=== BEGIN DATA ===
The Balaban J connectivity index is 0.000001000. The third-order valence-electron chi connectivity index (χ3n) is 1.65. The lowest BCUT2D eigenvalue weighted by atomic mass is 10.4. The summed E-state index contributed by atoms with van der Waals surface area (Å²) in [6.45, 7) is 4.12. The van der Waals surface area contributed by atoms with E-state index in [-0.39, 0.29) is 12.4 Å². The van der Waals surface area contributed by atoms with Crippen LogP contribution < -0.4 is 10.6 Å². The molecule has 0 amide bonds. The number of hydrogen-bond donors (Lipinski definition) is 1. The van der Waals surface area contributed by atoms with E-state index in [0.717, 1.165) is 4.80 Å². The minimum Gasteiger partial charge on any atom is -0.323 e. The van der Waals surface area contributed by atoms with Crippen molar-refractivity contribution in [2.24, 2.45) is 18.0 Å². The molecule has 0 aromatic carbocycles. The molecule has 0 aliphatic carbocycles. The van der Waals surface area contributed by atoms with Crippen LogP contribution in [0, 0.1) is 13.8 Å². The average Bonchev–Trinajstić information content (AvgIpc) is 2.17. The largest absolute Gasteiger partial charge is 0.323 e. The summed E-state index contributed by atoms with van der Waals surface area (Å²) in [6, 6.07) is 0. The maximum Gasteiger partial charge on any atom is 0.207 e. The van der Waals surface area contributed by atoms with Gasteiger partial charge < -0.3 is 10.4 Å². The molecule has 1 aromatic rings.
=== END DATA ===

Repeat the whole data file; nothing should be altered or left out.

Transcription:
The Balaban J connectivity index is 0.000001000. The third-order valence-electron chi connectivity index (χ3n) is 1.65. The lowest BCUT2D eigenvalue weighted by atomic mass is 10.4. The summed E-state index contributed by atoms with van der Waals surface area (Å²) in [6.45, 7) is 4.12. The van der Waals surface area contributed by atoms with E-state index in [-0.39, 0.29) is 12.4 Å². The van der Waals surface area contributed by atoms with Crippen LogP contribution < -0.4 is 10.6 Å². The molecule has 0 amide bonds. The number of hydrogen-bond donors (Lipinski definition) is 1. The van der Waals surface area contributed by atoms with E-state index in [0.717, 1.165) is 4.80 Å². The minimum Gasteiger partial charge on any atom is -0.323 e. The van der Waals surface area contributed by atoms with Crippen molar-refractivity contribution in [2.24, 2.45) is 18.0 Å². The molecule has 0 aromatic carbocycles. The molecule has 0 aliphatic carbocycles. The van der Waals surface area contributed by atoms with Crippen LogP contribution in [0, 0.1) is 13.8 Å². The average Bonchev–Trinajstić information content (AvgIpc) is 2.17. The largest absolute Gasteiger partial charge is 0.323 e. The summed E-state index contributed by atoms with van der Waals surface area (Å²) in [6, 6.07) is 0. The maximum Gasteiger partial charge on any atom is 0.207 e. The van der Waals surface area contributed by atoms with Gasteiger partial charge < -0.3 is 10.4 Å². The molecule has 1 aromatic rings.